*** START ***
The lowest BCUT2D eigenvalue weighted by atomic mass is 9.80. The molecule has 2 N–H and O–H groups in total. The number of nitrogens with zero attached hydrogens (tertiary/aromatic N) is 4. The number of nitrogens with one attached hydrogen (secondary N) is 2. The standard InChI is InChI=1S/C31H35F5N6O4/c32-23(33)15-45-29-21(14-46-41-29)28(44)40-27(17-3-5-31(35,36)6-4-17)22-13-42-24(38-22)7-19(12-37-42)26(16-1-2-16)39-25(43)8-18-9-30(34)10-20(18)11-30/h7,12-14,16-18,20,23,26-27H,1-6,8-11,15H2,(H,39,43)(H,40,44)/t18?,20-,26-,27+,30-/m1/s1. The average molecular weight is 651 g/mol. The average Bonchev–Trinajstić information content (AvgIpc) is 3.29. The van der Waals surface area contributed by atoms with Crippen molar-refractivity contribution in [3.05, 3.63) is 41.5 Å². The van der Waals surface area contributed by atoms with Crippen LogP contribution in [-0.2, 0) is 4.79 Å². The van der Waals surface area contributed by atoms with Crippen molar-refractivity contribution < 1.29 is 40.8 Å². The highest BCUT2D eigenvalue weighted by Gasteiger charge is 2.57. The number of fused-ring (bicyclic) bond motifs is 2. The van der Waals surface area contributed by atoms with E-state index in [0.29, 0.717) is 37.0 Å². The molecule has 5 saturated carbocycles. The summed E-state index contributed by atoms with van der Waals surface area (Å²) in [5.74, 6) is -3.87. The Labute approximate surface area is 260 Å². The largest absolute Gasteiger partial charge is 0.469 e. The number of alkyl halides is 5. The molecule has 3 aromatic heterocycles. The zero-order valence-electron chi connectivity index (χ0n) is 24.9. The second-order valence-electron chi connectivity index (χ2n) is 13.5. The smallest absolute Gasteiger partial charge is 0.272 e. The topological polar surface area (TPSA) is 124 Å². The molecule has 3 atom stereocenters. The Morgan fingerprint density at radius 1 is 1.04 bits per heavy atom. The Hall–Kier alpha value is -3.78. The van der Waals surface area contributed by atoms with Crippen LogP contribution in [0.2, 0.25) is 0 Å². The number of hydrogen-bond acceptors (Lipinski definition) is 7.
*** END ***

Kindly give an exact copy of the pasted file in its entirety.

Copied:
The lowest BCUT2D eigenvalue weighted by atomic mass is 9.80. The molecule has 2 N–H and O–H groups in total. The number of nitrogens with zero attached hydrogens (tertiary/aromatic N) is 4. The number of nitrogens with one attached hydrogen (secondary N) is 2. The standard InChI is InChI=1S/C31H35F5N6O4/c32-23(33)15-45-29-21(14-46-41-29)28(44)40-27(17-3-5-31(35,36)6-4-17)22-13-42-24(38-22)7-19(12-37-42)26(16-1-2-16)39-25(43)8-18-9-30(34)10-20(18)11-30/h7,12-14,16-18,20,23,26-27H,1-6,8-11,15H2,(H,39,43)(H,40,44)/t18?,20-,26-,27+,30-/m1/s1. The average molecular weight is 651 g/mol. The average Bonchev–Trinajstić information content (AvgIpc) is 3.29. The van der Waals surface area contributed by atoms with Crippen molar-refractivity contribution in [3.05, 3.63) is 41.5 Å². The van der Waals surface area contributed by atoms with Crippen LogP contribution in [-0.2, 0) is 4.79 Å². The van der Waals surface area contributed by atoms with Crippen molar-refractivity contribution < 1.29 is 40.8 Å². The highest BCUT2D eigenvalue weighted by Gasteiger charge is 2.57. The number of fused-ring (bicyclic) bond motifs is 2. The van der Waals surface area contributed by atoms with E-state index in [0.29, 0.717) is 37.0 Å². The molecule has 5 saturated carbocycles. The summed E-state index contributed by atoms with van der Waals surface area (Å²) in [5.74, 6) is -3.87. The Labute approximate surface area is 260 Å². The largest absolute Gasteiger partial charge is 0.469 e. The number of alkyl halides is 5. The molecule has 3 aromatic heterocycles. The zero-order valence-electron chi connectivity index (χ0n) is 24.9. The second-order valence-electron chi connectivity index (χ2n) is 13.5. The smallest absolute Gasteiger partial charge is 0.272 e. The topological polar surface area (TPSA) is 124 Å². The molecule has 3 atom stereocenters. The Morgan fingerprint density at radius 1 is 1.04 bits per heavy atom. The Hall–Kier alpha value is -3.78. The van der Waals surface area contributed by atoms with Crippen LogP contribution in [0.2, 0.25) is 0 Å². The number of hydrogen-bond acceptors (Lipinski definition) is 7.